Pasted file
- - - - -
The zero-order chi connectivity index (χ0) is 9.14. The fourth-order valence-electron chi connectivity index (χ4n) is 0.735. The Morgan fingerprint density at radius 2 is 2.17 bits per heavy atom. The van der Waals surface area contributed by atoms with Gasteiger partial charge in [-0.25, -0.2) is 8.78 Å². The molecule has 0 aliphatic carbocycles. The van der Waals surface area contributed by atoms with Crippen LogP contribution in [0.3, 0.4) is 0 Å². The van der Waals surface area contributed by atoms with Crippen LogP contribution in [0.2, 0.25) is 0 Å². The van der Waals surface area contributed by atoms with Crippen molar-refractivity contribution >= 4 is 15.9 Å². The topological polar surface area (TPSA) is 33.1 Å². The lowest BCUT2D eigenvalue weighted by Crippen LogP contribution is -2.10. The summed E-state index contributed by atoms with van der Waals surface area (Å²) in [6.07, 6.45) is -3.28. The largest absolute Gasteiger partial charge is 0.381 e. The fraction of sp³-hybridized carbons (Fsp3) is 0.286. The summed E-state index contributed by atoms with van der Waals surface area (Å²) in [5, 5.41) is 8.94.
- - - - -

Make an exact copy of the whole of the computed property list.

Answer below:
The zero-order chi connectivity index (χ0) is 9.14. The fourth-order valence-electron chi connectivity index (χ4n) is 0.735. The Morgan fingerprint density at radius 2 is 2.17 bits per heavy atom. The van der Waals surface area contributed by atoms with Gasteiger partial charge in [-0.25, -0.2) is 8.78 Å². The molecule has 0 aliphatic carbocycles. The van der Waals surface area contributed by atoms with Crippen LogP contribution in [0.3, 0.4) is 0 Å². The van der Waals surface area contributed by atoms with Crippen LogP contribution in [0.2, 0.25) is 0 Å². The van der Waals surface area contributed by atoms with Crippen molar-refractivity contribution >= 4 is 15.9 Å². The topological polar surface area (TPSA) is 33.1 Å². The lowest BCUT2D eigenvalue weighted by Crippen LogP contribution is -2.10. The summed E-state index contributed by atoms with van der Waals surface area (Å²) in [6.07, 6.45) is -3.28. The largest absolute Gasteiger partial charge is 0.381 e. The fraction of sp³-hybridized carbons (Fsp3) is 0.286. The summed E-state index contributed by atoms with van der Waals surface area (Å²) in [5, 5.41) is 8.94.